Share Email Print

Proceedings Paper

Towards on-chip optical FFTs for convolutional neural networks
Author(s): Jonathan K. George; Hani Nejadriahi; Volker J. Sorger

Paper Abstract

Convolutional neural networks have become an essential element of spatial deep learning systems. In the prevailing architecture, the convolution operation is performed with Fast Fourier Transforms (FFT) electronically in GPUs. The parallelism of GPUs provides an efficiency over CPUs, however both approaches being electronic are bound by the speed and power limits of the interconnect delay inside the circuits. Here we present a silicon photonics based architecture for convolutional neural networks that harnesses the phase property of light to perform FFTs efficiently. Our all-optical FFT is based on nested Mach-Zender Interferometers, directional couplers, and phase shifters, with backend electro-optic modulators for sampling. The FFT delay depends only on the propagation delay of the optical signal through the silicon photonics structures. Designing and analyzing the performance of a convolutional neural network deployed with our on-chip optical FFT, we find dramatic improvements by up to 102 when compared to state-of-the-art GPUs when exploring a compounded figure-of-merit given by power per convolution over area. At a high level, this performance is enabled by mapping the desired mathematical function, an FFT, synergistically onto hardware, in this case optical delay interferometers.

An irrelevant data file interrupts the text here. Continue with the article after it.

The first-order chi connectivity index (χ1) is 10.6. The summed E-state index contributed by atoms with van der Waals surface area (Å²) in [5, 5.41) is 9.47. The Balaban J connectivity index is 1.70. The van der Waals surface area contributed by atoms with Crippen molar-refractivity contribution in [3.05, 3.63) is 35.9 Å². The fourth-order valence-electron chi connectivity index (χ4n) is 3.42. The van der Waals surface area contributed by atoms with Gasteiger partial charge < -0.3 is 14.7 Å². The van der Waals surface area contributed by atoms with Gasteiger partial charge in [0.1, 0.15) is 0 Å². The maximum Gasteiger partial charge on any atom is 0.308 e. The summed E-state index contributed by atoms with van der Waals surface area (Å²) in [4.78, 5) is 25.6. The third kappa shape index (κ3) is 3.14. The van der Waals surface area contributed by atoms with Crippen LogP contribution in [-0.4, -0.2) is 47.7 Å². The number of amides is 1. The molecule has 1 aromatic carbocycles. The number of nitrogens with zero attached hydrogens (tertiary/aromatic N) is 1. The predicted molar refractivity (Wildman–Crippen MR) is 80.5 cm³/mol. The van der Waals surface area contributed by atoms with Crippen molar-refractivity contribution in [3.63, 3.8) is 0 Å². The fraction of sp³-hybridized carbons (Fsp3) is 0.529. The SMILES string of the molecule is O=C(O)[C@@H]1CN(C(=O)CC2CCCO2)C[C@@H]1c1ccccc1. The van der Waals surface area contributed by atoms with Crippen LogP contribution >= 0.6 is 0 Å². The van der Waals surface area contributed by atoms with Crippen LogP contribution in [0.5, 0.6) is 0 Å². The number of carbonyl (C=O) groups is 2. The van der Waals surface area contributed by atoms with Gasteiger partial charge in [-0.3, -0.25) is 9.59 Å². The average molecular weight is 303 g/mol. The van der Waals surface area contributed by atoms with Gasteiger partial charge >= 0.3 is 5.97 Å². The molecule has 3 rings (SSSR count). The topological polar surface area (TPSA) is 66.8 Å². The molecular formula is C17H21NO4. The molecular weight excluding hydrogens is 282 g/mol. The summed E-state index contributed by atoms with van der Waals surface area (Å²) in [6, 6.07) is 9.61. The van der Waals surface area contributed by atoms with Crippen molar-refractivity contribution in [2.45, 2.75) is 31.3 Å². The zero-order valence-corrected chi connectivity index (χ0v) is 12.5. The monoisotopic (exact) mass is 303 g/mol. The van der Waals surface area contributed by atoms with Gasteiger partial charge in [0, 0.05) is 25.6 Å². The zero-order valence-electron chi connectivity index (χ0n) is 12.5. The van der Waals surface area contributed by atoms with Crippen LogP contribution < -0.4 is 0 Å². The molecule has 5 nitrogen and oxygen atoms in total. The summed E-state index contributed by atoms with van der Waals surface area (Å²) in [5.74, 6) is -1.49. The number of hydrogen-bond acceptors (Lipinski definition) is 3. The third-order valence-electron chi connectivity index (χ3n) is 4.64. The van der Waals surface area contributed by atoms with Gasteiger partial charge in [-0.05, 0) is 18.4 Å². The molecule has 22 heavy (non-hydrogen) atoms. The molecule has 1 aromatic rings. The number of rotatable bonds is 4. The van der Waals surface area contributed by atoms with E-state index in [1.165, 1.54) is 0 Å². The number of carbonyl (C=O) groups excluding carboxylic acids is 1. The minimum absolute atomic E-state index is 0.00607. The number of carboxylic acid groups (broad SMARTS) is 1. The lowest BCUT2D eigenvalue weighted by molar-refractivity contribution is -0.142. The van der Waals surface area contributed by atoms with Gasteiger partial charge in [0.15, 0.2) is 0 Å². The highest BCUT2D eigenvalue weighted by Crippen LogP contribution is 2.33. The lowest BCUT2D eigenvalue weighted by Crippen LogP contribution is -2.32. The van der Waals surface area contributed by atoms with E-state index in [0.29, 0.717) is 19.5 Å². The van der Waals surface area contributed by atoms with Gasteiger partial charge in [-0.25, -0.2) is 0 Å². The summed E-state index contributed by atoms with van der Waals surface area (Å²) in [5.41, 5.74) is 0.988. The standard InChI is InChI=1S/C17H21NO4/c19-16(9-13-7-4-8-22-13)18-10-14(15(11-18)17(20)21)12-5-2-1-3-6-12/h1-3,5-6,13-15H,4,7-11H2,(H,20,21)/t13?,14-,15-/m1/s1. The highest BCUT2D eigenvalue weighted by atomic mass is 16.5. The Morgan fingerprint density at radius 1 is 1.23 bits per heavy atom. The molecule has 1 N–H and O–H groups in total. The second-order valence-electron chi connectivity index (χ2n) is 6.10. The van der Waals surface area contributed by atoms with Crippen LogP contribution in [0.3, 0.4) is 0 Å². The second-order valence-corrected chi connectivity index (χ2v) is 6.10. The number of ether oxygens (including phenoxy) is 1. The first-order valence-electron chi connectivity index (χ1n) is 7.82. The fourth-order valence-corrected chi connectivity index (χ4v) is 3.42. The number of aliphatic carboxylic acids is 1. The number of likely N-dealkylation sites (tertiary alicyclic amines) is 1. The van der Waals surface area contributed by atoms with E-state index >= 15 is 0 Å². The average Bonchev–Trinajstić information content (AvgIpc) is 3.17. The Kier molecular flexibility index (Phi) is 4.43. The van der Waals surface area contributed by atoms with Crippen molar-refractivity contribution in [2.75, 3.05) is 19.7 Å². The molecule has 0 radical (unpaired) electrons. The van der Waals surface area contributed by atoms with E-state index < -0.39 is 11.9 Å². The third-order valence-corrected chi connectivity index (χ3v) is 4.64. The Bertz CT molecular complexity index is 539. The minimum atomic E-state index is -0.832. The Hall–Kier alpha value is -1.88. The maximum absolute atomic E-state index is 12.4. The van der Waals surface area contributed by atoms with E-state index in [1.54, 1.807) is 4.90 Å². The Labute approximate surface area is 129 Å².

Paper Details

Date Published: 17 September 2018
Proc. SPIE 10751, Optics and Photonics for Information Processing XII, 107510A (17 September 2018); doi: 10.1117/12.2322067
Show Author Affiliations
Jonathan K. George, The George Washington Univ. (United States)
Hani Nejadriahi, The George Washington Univ. (United States)
Volker J. Sorger, The George Washington Univ. (United States)

Published in SPIE Proceedings Vol. 10751:
Optics and Photonics for Information Processing XII
Abdul A. S. Awwal; Khan M. Iftekharuddin; Mireya García Vázquez, Editor(s)

© SPIE. Terms of Use
Back to Top
Sign in to read the full article
Create a free SPIE account to get access to
premium articles and original research
Forgot your username?